What is a soulmate? Is there such a thing as a soulmate? My boyfriend doesn’t agree with the concept. He says people are in our lives to teach us a lesson, so once we’ve learned whatever it is that person needs to teach us, the relationship will end. So basically what’s the point of getting involved with someone because it’s just going to end!!??
Our definition of soulmate is based on our real life experience of being soulmates. It actually incorporates a bit of your ideal and a bit of his statement. Our definition includes both: (1) the point IS longterm success in a committed relationship, and (2) relationship IS our teacher and teaches what we need to learn next in our personal growth.
Both points are important. You cannot just meet a soulmate and that will automatically guarantee a longterm relationship. When you get those soulmate feelings, this signals that there is a strong and deep connection upon which you can build a longterm relationship. But you still have to build it. There is no automatic success in relationship without the requisite work to keep it alive, happy, joyful, passionate, and moving through whatever challenges come up. Hence, just because you meet someone special doesn’t guarantee longterm success. You have only met a potential soulmate there, in our definition.
You still must turn that potential into a lasting reality. This will require you to overcome whatever challenges come up. The road to “Happily Ever After” has some bumps in it. You meet each challenge and learn the lesson that challenge has to teach you. This results in your own personal growth — and hopefully your partner keeps pace with you in their personal growth. When two people keep growing together like this, they are partners who are doing their soulwork. If one partner gives up growing, then the relationship will stagnate and go progressively downhill and possibly end.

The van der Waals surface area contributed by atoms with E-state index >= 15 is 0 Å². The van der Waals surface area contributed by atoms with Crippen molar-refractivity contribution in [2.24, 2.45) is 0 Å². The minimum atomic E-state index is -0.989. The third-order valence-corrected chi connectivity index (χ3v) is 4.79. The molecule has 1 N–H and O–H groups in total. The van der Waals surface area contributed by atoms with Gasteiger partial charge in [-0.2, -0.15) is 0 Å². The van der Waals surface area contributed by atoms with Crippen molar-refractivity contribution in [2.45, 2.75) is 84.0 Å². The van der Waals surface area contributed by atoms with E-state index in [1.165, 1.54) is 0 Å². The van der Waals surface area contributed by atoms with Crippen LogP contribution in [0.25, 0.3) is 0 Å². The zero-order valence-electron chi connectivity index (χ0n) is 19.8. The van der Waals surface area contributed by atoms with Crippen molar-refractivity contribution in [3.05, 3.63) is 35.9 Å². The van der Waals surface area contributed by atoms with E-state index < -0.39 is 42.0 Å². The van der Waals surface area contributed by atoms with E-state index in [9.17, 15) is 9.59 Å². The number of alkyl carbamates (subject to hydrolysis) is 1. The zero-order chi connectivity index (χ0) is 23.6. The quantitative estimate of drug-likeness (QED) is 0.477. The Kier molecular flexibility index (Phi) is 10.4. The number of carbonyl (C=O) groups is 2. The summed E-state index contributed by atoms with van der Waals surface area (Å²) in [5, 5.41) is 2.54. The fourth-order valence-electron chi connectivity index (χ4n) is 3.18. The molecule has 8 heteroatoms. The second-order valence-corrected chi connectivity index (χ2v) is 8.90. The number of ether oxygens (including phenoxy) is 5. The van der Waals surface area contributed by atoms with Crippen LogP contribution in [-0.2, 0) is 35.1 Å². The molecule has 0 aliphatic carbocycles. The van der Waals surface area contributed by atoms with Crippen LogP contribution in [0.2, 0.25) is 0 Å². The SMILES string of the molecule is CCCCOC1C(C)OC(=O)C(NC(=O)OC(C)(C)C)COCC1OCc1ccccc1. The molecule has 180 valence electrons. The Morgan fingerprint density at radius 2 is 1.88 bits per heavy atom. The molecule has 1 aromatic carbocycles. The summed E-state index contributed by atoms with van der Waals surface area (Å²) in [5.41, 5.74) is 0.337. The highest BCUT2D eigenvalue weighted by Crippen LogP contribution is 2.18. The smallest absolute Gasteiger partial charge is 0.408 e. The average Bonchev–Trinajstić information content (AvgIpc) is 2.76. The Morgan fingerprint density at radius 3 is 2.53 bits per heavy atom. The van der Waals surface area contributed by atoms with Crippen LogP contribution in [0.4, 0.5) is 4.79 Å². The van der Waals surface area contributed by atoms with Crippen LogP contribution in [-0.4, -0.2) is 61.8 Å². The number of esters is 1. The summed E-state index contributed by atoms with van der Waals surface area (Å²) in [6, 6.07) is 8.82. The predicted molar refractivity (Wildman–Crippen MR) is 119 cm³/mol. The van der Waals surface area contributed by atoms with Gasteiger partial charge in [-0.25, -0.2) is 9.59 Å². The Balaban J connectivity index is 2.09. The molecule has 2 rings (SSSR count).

It takes TWO people to build a strong and lasting relationship. It only takes ONE person to end it. Our definition of soulmates are two people who are continuing to do their soulwork together, which enriches their ongoing longterm commitment.
Apparently your friend thinks that a relationship has only one lesson to teach. This means he is pretty young and possibly shallow in his experience. It also may indicate that he has a problem with commitment and his “philosophy” is just a rationalization.
Relationships keep teaching us, for as long as we are willing to stick around and learn. There is no end to that learning, and, in fact, you have to keep learning and growing if you want to have a longterm relationship. Longterm success in a committed relationship — such as you say you yearn for — requires each partner to do the work of ongoing personal growth.
If this interests you, I suggest you consider reading my book. Based on over 20 years of working with thousands of people to heal their relationships in my marriage retreat, I have written a relationship help book you can download now or get in print. It gives you the tools and strategies to turn a potential soulmate love into a longterm committed relationship.